DEAR MAYO CLINIC: I've heard that genetic testing can help determine which antidepressant would be best for me. How does this work?
ANSWER: Genetic testing is available to help narrow down your antidepressant options, ideally reducing the need for a sometimes prolonged trial-and-error period while settling on an antidepressant regimen. Although these tests can't tell you specifically which antidepressant would work best, they offer clues about how your body may respond.
This testing, known as pharmacogenomics, looks for changes or variations in genes that determine how quickly a drug is processed, or metabolized, in your body or whether you might have side effects from a certain drug.
Pharmacogenomic tests check your DNA, obtained by a blood draw or a swab for saliva, for genes that encode certain enzymes, and the results can be classified according to how fast your body metabolizes and gets rid of certain medications, such as particular antidepressants. For example, if testing indicates that your body metabolizes a drug too slowly, the drug might build up in your body and increase the likelihood of side effects. While the drug still may be useful for you, lower doses may be appropriate. On the other hand, if testing suggests that the drug would leave your body quickly, it may not have a chance to work properly or would require a dose that is larger than normal.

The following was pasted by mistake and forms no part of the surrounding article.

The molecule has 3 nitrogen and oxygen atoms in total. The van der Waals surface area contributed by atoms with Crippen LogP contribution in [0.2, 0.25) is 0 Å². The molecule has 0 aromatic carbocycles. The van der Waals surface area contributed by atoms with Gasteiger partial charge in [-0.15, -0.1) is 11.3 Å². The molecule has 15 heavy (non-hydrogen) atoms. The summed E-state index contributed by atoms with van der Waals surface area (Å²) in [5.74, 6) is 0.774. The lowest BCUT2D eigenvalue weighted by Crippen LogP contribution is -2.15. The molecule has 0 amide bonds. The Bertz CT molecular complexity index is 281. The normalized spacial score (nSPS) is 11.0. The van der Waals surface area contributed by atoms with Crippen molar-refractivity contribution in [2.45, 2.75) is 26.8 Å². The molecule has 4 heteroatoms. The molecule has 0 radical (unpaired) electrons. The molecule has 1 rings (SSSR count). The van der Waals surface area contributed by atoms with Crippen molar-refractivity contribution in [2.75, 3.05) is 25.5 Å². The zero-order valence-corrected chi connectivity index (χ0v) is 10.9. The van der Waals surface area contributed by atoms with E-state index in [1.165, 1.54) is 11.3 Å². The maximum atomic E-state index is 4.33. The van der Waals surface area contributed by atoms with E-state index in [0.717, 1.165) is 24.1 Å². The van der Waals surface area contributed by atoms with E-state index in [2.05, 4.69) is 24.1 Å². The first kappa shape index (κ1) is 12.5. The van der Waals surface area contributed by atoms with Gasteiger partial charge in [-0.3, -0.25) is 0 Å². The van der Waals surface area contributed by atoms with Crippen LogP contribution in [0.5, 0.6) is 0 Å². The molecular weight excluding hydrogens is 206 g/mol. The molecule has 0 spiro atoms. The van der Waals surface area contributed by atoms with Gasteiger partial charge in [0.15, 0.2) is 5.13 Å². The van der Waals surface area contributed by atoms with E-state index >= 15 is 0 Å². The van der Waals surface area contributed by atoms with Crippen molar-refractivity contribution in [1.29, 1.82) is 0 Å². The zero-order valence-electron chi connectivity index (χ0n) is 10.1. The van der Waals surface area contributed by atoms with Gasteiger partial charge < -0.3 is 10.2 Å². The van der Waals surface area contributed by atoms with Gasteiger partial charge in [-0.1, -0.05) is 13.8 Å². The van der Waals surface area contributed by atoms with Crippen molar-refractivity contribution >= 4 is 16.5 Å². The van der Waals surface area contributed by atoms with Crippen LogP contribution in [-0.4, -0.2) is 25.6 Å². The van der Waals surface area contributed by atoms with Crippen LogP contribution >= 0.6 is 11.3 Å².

However, genetic testing has limits. Most of these tests focus on how your body metabolizes a drug rather than on how the drug influences the cause of disease — although some tests address that issue, as well. Cost is also an issue, as not all insurance companies cover this type of testing.
Choosing antidepressants based on your health history and symptoms is still the standard that health care providers use when prescribing these medications. Routine genetic testing isn't recommended at this time. Still, the testing may offer important clues to aid in drug selection and dosing, especially for people having trouble finding an effective option with few side effects. (adapted from Mayo Clinic Health Letter)
— Richard Weinshilboum, M.D., Pharmacology, Mayo Clinic, Rochester, Minnesota
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